On the left, former Green MP Sue Bradford writes blog posts at The Daily Blog and Pundit; former Alliance MPs Laila Harre and Matt Robson contribute to The Daily Blog; while former Labour MP and chief or staff Stuart Nash used to contribute to Recess Monkey and now also writes at The Daily Blog, which seems to be becoming a home for left wing commentators writing under their own names (as opposed to pseudonyms).
Other former MPs have commented publicly as readers on blogs, particularly on The Standard and Kiwiblog. Former Act MP David Garrett is a regular commenter on Kiwiblog for example. Stephen Franks and Rodney Hide have also often commented at Kiwiblog under their own names.
Note that the above are merely examples that immediately come to mind - I would appreciate any other examples of former MPs blogging that readers are aware of.
Other ways to comment - or stay out completely
Of course, there are other outlets for former MPs to give their views on current issues - Deborah Coddington, Rodney Hide and Matt McCarten all have or have had Sunday newspaper columns, for example.
Other former MPs choose to stay out of the public eye or rarely comment on current issues. The recent endorsement by Michael Cullen of Grant Robertson in his Labour leadership bid was the exception that proved his apparently self-imposed rule of not taking part in current political debate, for example.
For some former MPs, there may be very good reasons to stay out of current politics, such as wanting to avoid a conflict of interest with new business or other roles.
Current MPs who blog
In contrast to former MPs, current MPs are likely to feel much less able or willing to contribute to political debate online. A major reason for this is probably be that they have a whole apparatus of press releases, direct media contact and other ways to speak to voters, as well as the pressure to stay "on message" and avoid spontaneous comments in writing.
Other current MPs may see blogs as irrelevant or beneath them - former Labour leader David Shearer famously said that he didn't read blogs, a view endorsed by fellow Labour MP Andrew Little.
However, Labour leader David Cunliffe posted occasional comments on The Standard before becoming leader, as have Labour MPs Darien Fenton and Annette King. On the right, Don Brash commented on Kiwiblog in 2006 while he was Opposition leader.
Is Twitter taking over?
Twitter has perhaps become the easier way for MPs to comment directly. For National, Steven Joyce and Judith Collins clearly write their own tweets, while Trevor Mallard and Clare Curran are prolific tweeters on the Labour side, a fact underlined by Curran's tweeting controversy in the recent Labour leadership election.
While Twitter allows for immediate reaction and one-liners, its brevity precludes the expansive style of argumentation and interaction that blogs facilitate particularly well. It is difficult to imagine Wayne Mapp expanding on his view of middle New Zealand in 140 characters.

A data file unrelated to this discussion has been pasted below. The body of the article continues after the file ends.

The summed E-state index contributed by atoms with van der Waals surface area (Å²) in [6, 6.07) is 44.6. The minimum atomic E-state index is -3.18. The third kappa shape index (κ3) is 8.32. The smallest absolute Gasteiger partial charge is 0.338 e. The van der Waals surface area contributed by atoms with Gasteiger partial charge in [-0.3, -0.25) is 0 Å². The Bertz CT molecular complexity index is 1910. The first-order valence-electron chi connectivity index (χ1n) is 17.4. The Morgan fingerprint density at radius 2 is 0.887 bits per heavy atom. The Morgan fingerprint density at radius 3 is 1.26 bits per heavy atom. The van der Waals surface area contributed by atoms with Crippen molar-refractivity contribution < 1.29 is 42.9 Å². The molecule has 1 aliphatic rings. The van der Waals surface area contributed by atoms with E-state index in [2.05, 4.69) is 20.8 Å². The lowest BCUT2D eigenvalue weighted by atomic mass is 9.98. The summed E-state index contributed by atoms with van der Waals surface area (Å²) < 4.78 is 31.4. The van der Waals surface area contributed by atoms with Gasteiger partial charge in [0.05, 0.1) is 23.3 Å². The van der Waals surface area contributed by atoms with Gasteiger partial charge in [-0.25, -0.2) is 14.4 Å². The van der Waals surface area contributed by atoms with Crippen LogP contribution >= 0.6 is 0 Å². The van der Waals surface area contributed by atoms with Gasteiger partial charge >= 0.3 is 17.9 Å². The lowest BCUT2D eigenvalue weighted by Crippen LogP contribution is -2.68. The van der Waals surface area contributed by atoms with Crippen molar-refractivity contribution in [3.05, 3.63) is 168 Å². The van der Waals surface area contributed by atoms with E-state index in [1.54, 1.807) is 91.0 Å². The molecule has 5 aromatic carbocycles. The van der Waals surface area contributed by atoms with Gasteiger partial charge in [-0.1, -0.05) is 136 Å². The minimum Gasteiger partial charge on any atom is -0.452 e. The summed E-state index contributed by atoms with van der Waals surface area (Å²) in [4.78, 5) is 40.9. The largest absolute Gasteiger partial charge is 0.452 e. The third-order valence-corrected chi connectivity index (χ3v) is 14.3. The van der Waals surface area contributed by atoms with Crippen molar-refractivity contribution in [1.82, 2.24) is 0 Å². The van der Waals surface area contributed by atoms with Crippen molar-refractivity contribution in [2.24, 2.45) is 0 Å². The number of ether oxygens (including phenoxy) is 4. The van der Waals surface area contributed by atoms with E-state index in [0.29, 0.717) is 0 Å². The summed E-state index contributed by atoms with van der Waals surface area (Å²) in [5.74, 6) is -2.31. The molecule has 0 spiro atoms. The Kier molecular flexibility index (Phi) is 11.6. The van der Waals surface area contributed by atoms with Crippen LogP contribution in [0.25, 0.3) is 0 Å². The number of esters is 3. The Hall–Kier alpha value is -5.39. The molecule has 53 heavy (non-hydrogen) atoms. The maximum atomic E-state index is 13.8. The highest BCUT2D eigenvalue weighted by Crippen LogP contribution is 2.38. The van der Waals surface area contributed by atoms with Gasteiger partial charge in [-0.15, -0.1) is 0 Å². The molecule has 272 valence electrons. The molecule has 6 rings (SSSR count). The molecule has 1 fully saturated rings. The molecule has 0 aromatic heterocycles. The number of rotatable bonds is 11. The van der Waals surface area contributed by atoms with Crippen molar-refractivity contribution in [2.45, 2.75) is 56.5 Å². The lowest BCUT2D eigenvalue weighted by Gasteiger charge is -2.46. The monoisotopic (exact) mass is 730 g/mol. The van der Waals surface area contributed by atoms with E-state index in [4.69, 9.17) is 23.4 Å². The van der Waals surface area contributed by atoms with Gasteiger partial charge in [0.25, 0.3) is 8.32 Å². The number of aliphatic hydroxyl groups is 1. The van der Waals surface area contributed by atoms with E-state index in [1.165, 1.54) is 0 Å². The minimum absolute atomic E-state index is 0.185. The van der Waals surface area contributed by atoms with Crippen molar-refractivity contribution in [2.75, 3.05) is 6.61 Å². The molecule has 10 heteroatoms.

I would be interested to find out if any parties have formal (or informal) social media policies which preclude unsanctioned commenting. My impression is that National runs a fairly tight ship, with only senior MPs commenting more openly.
Official political party blogs
One attempt to engage using blogs was the establishment of Red Alert by Labour MPs in 2009, shortly after entering opposition. Initially, relatively regular and punchy posts appeared, notably from Trevor Mallard, but also other MPs such as Clare Curran. However, this rawer, more authentic style of post began to dwindle after several posts caused controversy in the wider media. Today, the site seems to host only the odd announcement or semi-press release, with little direct interaction from MPs.
It seems reasonable to suspect that Labour's own communications staff (i.e. the spin doctors) also did not appreciate MPs circumventing their control over the party's message. it remains unclear whether a formal directive was made to stop unfiltered posts on Red Alert, but the number of posts clearly decreased under David Shearer's leadership in particular.
Other parties also have blogs with MPs posting, notably the Green Party with Frogblog and the National Party's site. Both of these blogs appear to be run in close co-ordination with press secretaries, particularly in the case of National, which makes heavy use of video updates from MPs.
If readers are aware of other MPs, past or present, who comment on blogs or otherwise contribute to political debate online, please do let me know through the comments function below, or via e-mail to me directly or via Bryce Edwards. The privacy of MPs who choose to comment anonymously, or pseudonymously, will be respected.